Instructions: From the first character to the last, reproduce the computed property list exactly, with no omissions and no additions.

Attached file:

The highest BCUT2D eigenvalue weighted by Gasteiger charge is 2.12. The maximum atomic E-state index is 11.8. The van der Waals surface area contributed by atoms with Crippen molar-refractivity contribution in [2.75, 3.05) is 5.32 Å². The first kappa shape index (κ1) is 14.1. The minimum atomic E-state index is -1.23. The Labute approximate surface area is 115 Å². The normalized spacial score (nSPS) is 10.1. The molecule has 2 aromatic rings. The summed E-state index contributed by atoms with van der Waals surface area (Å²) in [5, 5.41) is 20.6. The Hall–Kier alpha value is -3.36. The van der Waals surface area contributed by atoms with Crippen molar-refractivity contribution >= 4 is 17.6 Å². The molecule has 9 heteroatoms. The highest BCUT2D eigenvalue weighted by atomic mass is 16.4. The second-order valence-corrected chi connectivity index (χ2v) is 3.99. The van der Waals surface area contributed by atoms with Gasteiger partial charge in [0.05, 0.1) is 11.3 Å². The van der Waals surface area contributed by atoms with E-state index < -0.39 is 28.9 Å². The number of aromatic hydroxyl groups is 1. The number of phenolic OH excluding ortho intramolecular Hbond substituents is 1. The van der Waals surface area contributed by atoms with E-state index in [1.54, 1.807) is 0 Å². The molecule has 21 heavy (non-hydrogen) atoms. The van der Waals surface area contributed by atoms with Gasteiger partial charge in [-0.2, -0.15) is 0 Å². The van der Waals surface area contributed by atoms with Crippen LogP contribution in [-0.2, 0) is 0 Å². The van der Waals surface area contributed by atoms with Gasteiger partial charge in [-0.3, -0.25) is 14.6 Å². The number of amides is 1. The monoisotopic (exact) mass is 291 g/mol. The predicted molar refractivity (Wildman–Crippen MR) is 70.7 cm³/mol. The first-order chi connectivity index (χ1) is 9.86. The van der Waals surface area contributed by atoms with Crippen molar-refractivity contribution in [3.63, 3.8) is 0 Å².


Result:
The highest BCUT2D eigenvalue weighted by Gasteiger charge is 2.12. The maximum atomic E-state index is 11.8. The van der Waals surface area contributed by atoms with Crippen molar-refractivity contribution in [2.75, 3.05) is 5.32 Å². The first kappa shape index (κ1) is 14.1. The minimum atomic E-state index is -1.23. The Labute approximate surface area is 115 Å². The normalized spacial score (nSPS) is 10.1. The molecule has 2 aromatic rings. The summed E-state index contributed by atoms with van der Waals surface area (Å²) in [5, 5.41) is 20.6. The Hall–Kier alpha value is -3.36. The van der Waals surface area contributed by atoms with Crippen molar-refractivity contribution >= 4 is 17.6 Å². The molecule has 9 heteroatoms. The highest BCUT2D eigenvalue weighted by atomic mass is 16.4. The second-order valence-corrected chi connectivity index (χ2v) is 3.99. The van der Waals surface area contributed by atoms with Gasteiger partial charge in [0.05, 0.1) is 11.3 Å². The van der Waals surface area contributed by atoms with E-state index < -0.39 is 28.9 Å². The number of aromatic hydroxyl groups is 1. The number of phenolic OH excluding ortho intramolecular Hbond substituents is 1. The van der Waals surface area contributed by atoms with E-state index in [1.54, 1.807) is 0 Å². The molecule has 21 heavy (non-hydrogen) atoms. The van der Waals surface area contributed by atoms with Gasteiger partial charge in [-0.2, -0.15) is 0 Å². The van der Waals surface area contributed by atoms with Crippen LogP contribution in [-0.2, 0) is 0 Å². The van der Waals surface area contributed by atoms with Gasteiger partial charge in [-0.3, -0.25) is 14.6 Å². The number of amides is 1. The monoisotopic (exact) mass is 291 g/mol. The predicted molar refractivity (Wildman–Crippen MR) is 70.7 cm³/mol. The first-order chi connectivity index (χ1) is 9.86. The van der Waals surface area contributed by atoms with Crippen molar-refractivity contribution in [3.63, 3.8) is 0 Å².